Rural Sociology

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Congress 2020 Call for Abstracts

January 6 - January 27

SESSION 1: Resilient Indigenous Communities in the Era of 21st Century Reconciliation

Session Code: RUS1

Description:

This session highlights the different ways in which Indigenous communities continue to show resilience to systemic racism and colonial ideologies in the era of 21stCentury reconciliation.  Limited resources force individual Indigenous communities to prioritize a complicated and myriad set of socio-economic issues that require them to integrate colonial ideologies into their traditional values in order to ensure long-term community viability. Increasingly, Indigenous communities are entering into business ventures, partnerships with Indigenous and non-Indigenous groups with common interests, and collaborative arrangements with governments, industry, and non-governmental agencies within their traditional territories with much success. However, the future remains uncertain, given limited resources, the changing legal landscape, political uncertainty, economic uncertainty, globalization, the opioid epidemic, rising health concerns, and climate change, all of which can adversely impact small Indigenous communities resulting in long-term instability. Abstracts are welcomed that examine the ways in which Indigenous communities are developing new strategies or meeting the demands in the era of 21st century reconciliation while at the same time protecting their traditional values, culture, and community viability. Of particular interest are strategies that involve reconciliation, including modern land claim agreements, natural resources management, health care, education, investments, partnerships, Aboriginal and treaty rights, and social capital.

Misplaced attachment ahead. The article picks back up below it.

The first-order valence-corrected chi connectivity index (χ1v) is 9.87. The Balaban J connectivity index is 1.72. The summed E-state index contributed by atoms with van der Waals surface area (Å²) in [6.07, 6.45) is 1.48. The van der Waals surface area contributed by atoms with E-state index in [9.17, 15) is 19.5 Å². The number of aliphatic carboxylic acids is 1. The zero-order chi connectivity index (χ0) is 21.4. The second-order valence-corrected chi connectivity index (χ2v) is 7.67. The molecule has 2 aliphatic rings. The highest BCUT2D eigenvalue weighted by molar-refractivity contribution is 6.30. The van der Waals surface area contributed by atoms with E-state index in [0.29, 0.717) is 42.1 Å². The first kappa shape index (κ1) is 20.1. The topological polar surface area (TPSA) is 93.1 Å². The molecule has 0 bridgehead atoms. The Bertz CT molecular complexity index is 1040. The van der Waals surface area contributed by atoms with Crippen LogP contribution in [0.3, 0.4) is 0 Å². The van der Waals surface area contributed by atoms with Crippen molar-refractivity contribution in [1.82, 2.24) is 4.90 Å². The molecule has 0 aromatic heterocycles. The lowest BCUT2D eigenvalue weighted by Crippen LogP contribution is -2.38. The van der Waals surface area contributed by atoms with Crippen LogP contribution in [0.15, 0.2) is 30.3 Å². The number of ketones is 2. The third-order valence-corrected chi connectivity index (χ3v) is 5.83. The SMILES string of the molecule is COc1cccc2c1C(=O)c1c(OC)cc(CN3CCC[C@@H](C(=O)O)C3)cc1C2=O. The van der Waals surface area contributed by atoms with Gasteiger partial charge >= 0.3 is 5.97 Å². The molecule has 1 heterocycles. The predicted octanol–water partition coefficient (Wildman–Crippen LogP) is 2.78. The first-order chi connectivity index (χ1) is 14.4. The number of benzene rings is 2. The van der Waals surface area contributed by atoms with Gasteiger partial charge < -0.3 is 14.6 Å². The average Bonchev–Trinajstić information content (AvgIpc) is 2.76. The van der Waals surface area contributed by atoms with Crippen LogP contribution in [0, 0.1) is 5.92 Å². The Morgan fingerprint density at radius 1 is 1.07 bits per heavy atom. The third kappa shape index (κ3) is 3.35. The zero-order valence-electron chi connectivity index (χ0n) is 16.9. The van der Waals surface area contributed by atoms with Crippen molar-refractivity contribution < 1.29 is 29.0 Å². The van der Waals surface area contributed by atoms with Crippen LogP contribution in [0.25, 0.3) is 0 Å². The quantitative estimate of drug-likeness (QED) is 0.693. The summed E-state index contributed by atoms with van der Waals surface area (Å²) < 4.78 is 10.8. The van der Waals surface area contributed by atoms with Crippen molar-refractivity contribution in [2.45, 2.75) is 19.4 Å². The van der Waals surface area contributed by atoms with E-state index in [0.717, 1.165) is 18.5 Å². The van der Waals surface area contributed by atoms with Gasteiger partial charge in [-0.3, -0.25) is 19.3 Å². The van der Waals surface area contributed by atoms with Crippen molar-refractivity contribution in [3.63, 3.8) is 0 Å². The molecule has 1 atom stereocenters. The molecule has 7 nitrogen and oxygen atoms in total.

Organizers: Satenia Zimmermann, Lakehead University; Jennifer Jarman, Lakehead University.

SESSION 2: The Right to Be Rural 

Session Code: RUS2

Description:
Rural communities face many demographic, social, economic, environmental and political challenges. Community resilience in the face of these challenges attracts significant attention across the contemporary world. Climate change, neoliberal social and economic policies, economic globalization, restructuring and de-industrialization, population ageing and outmigration, food security and sovereignty, and a host of other issues are dramatically changing small town and rural life, and in some cases threatening their very survival. Moreover, such challenges are already altering the relationship between rural citizens and their states. The citizenship rights, freedoms and obligations typically enshrined in national constitutions—regarding personal security, education, health, income, and association—may only be weakly maintained in rural places with small populations, where external actors deem it too costly or inefficient to deliver a universal standard of services and amenities. We invite papers that analyze these rural challenges through the lens of citizenship.

Organizers: Jennifer Jarman, Lakehead University; Karen Foster, Dalhousie University.

SESSION 3: Environmental Degradation and Dispossession in Rural Areas

Session Code: RUS3

Description:
Rural areas are an important space for capital accumulation all over the world. Due to capitalist expansion and privatization, the poor are losing access to many of these spaces. The right to access natural resources is particularly critical. This session invites papers that discuss how the issues that small producers face are unfolding, as well as those that investigate how small producers react to the unfolding crisis.

Organizers: Jennifer Jarman, Lakehead University; Pallavi Das, Lakehead University.

Details

Start:
January 6
End:
January 27